Trade Guilds got more and more hog-tied by their own plethora of rules and regulations which meant that the end products weren't always what we fondly imagine them to be! Various successive plagues etc also took their toll on the expertise of the work-force. (According to the rather impressive 'Yorkshire Woollen and Worsted Industries', by Herbert Heaton).

Whilst I seem to spend my life telling people that our ancestors could do colour amazingly well - I think we're sometimes in danger of over romanticising and turning them into super heroes.

Whilst the good dyer will easily get 'poke yer eyes out' colours with vegetal dyes, (not that washed out 1970's khakis and pale shades people who have never seen vegtal dyeing imagine) - dyeing whole lengths of woven fabric, as opposed to dyeing in the wool, is a hugely difficult operation and blotchiness probably fairly standard.

Incidentally, the pale washed out colours from an 'exhausted' dye bath were often acceptable to use too, hence the pale blue 'plunkett' colour. Colours might well be bright and clear and vivid - but would still have limitations, and sometimes be problematic and it seems that our near neighbours in Europe often had this sussed before we did.



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Postby Random Mumblings » Mon Sep 17, 2007 8:06 am

As a point of interest, Dylon cold water dyes work in the machine really well. The shade you get depends obviously how much fabric you use.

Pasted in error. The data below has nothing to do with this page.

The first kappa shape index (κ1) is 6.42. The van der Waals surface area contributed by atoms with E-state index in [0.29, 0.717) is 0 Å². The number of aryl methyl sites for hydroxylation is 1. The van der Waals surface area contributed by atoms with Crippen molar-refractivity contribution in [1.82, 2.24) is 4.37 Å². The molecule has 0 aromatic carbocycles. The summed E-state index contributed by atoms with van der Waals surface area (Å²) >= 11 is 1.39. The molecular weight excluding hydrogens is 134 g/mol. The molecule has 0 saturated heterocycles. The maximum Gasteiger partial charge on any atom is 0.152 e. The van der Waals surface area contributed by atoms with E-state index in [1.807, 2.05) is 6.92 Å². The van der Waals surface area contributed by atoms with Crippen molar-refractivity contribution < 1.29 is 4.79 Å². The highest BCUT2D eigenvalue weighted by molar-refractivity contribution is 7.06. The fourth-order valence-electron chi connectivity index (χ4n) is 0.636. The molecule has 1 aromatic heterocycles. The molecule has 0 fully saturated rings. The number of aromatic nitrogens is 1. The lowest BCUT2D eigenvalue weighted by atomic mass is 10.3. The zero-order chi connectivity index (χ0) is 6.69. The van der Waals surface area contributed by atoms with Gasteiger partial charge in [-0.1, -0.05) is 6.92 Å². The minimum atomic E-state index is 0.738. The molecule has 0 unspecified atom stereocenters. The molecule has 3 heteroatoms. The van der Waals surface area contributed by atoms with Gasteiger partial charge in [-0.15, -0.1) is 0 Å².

for about 2 metres of fabric I tend to use:

1-2 cold water dyes (you can shade mix with these dyes too very effectively)
300g salt
1 dye fix

How I do it is so:

Empty the dye powder into the empty w/m drum and using a wooden spoon bang the dye through the holes into the drum.
Do the same with the salt and the fix.
Put the damp fabric into the machine unfolded.
Bung the machine on a 40 wash.
Take fabric out and dry.

If your machine has a decent rinse cycle theres no need to run through the wash again, if it is a very dark dye run you probably need to run the machine on a 60 wash empty to get rid of any last bits of dye.

I've been using cold dyes in the machine for a good 5 or 6 years now without difficulty ;-)



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Sophia
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Postby Sophia » Mon Sep 17, 2007 8:51 am

Thanks for that - a seriously useful tip there.


aka Thomasin Chedzoy, Tailor at Kentwell Hall

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fishwife
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Postby fishwife » Mon Sep 17, 2007 2:49 pm

When Henry VIII fell out with the Pope we lost our ability to obtain alum - a somewhat crucial commodity in most of our dyeing. We therefore sent our cloth to the Low Countries undyed to be coloured and then re-imported. I don't think we did mottled dyeing as implied above. Woad dyeing would still be achievable as the mordant isn't needed.

If you have worked for 7 years as an apprentice and then 7 years as a journeyman doing nothing but dyeing I think your standards as a master dyer would be quite high - what happened to the apprentices mistakes though I know not! (Perhaps that's what the pedlars got to sell.)

One thing I am certain about - they didn't use dylon

Best wishes,
Deb


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Alice the Huswyf
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Postby Alice the Huswyf » Mon Sep 17, 2007 3:21 pm

I firmly agree about using multiple tins - particulary on linen or wool - as you get a different take up from the target cotton and wood-pulp fibres.